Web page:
Readathon to the End of the World: Timekeepers

I stumbled across Timekeepers in a bookshop at Gatwick airport quite a few months back and I bought it to complement my non-fiction mini collection.

While I had browsed through it a bit, I decided that Timekeepers was a definite keeper for my in-flight readathon to the edge of the world.

And it seemed only fitting to choose this book for my New Zealand readathon. To spend some time with Time, as I counted down my 24 hours & 12 time zones for the longest flight in the world.

While I was, of course, moaning about the length of travel & my soon to be stiff legs and sore buttocks, I couldn’t resist feeling a bit like a fraud. … More Readathon to the End of the World: Timekeepers

Readathon-ing towards South Africa: Tales of the Metric System

Like I said before. The rules of choosing books for my readathon are pretty fluid – mainly it’s :

Author is from said country &/or
Action is set in said country
Other than that, the sky is the limit ;). So when I came across Imraan Coovadia’s book in a Goodreads thread I chose it because of the title, really.

Well, of course, I read the details and got an idea what it’s about, and I did see that the book was featured in the nota bene of the WorldLiteratureToday magazine. But I didn’t imagine it will be so skillfully written. … More Readathon-ing towards South Africa: Tales of the Metric System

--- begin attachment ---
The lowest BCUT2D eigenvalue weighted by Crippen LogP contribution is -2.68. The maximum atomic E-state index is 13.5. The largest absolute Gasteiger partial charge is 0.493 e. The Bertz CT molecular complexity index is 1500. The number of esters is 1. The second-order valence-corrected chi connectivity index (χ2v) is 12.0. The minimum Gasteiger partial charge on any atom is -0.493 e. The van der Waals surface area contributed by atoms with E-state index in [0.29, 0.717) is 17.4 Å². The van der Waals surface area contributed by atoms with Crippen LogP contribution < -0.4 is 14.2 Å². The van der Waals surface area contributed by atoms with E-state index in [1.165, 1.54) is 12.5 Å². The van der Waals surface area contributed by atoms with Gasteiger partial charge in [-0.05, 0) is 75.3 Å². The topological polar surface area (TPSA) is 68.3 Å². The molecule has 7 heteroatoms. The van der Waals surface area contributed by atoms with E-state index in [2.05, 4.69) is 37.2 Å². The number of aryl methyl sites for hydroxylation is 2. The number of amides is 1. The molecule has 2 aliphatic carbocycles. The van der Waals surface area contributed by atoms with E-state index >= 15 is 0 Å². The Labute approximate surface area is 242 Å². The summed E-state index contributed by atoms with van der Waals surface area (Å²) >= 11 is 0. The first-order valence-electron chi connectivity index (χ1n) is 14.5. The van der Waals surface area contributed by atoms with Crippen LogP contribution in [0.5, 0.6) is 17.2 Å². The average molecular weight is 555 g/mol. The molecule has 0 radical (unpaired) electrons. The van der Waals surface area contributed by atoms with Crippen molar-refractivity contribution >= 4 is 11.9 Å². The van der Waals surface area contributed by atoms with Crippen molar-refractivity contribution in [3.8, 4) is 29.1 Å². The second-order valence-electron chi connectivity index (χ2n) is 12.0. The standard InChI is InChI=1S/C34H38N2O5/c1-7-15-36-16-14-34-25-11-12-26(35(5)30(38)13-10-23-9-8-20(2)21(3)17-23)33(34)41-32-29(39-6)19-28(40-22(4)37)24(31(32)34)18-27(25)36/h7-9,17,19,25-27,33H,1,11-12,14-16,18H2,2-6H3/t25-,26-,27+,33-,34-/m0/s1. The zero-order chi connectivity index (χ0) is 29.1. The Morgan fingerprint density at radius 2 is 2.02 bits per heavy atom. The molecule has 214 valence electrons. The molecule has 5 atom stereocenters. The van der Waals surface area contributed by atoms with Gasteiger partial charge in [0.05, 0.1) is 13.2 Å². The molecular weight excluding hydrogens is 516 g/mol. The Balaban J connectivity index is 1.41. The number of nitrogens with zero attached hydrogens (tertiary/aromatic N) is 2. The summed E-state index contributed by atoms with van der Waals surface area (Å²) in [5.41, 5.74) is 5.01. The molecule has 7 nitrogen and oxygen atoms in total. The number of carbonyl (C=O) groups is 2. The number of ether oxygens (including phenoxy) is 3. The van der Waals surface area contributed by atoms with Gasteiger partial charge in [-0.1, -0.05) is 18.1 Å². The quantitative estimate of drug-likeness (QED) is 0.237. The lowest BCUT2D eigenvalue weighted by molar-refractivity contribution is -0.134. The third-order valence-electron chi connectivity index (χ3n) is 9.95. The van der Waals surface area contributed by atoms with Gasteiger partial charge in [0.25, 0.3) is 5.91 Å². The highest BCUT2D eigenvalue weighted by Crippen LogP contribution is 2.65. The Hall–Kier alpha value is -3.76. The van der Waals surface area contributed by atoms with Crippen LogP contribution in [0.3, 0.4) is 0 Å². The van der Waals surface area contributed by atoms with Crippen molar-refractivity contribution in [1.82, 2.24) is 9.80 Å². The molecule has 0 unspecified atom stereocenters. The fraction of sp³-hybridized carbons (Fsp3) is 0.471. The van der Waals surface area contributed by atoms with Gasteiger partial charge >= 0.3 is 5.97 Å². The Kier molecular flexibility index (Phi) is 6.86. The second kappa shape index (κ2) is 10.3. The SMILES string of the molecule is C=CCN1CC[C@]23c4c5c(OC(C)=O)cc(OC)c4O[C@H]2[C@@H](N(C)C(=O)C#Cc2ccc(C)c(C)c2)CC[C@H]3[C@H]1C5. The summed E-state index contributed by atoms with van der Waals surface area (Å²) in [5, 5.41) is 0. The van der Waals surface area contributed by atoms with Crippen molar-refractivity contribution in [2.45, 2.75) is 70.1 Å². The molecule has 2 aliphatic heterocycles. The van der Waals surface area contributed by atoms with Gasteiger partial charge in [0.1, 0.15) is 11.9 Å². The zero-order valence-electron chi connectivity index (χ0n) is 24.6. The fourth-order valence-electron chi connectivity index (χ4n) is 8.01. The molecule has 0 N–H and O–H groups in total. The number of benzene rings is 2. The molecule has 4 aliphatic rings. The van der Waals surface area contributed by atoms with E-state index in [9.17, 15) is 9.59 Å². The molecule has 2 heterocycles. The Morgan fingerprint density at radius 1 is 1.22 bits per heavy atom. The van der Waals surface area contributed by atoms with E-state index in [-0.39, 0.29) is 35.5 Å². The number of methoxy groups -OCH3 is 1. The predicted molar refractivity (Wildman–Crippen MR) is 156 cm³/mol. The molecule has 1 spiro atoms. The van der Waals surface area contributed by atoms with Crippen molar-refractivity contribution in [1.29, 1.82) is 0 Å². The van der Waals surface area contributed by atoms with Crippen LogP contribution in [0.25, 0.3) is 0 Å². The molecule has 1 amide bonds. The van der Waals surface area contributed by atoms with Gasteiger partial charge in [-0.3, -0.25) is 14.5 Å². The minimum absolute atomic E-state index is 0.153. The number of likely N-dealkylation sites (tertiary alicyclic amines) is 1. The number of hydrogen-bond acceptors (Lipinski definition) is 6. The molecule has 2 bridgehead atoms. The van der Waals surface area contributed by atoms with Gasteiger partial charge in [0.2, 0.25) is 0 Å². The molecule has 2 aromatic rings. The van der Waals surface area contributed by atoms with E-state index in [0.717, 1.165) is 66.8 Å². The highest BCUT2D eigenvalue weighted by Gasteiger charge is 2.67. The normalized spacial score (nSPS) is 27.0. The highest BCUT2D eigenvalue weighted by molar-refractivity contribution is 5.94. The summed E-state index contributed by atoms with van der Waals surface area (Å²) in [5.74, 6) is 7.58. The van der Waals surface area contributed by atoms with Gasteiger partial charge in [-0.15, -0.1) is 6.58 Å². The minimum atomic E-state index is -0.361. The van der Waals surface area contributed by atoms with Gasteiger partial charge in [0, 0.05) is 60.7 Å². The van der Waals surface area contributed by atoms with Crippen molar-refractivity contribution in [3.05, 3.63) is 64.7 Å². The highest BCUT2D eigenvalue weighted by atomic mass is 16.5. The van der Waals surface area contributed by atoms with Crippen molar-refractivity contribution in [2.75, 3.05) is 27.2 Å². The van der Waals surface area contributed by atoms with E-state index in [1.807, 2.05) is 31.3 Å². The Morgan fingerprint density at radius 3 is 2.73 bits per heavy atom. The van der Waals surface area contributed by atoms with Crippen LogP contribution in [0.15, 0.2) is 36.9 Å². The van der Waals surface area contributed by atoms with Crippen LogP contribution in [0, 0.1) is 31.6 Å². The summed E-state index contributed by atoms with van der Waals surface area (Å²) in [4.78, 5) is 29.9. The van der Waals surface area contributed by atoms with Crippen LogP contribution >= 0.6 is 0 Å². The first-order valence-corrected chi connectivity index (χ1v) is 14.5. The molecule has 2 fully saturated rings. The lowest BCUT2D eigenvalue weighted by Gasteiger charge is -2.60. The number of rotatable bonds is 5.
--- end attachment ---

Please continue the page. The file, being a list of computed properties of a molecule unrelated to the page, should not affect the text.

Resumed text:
Flash Readathon: Prisoners of Geography

I went to London on a morning flight and, with absolutely no mood to chat, as I sat there in my middle seat between a Brit coming from a Spanish pub crawl and a Canadian family flying back  after vacationing in Barcelona… guess what?
Turned out chatting was a much better idea. Because Canadians are just that friendly. 🙂

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A Basque Mini-Readathon

Finding some real Basque literature before my Bilbao mini-readathon was a tough challenge!

Most books I managed to find were available in Spanish, but close to impossible to find in English.

And no wonder!
Euskera outnumbers Icelandic when it comes to speakers of the language, and it’s by far more encountered than, say, Kaixana or Taushiro (yes, I googled rarest languages on earth).

However, it is only spoken by ~700.000 people. Which is a real shame, for apparently there is some seriously exquisite and original literature made in Basque.

Read more..
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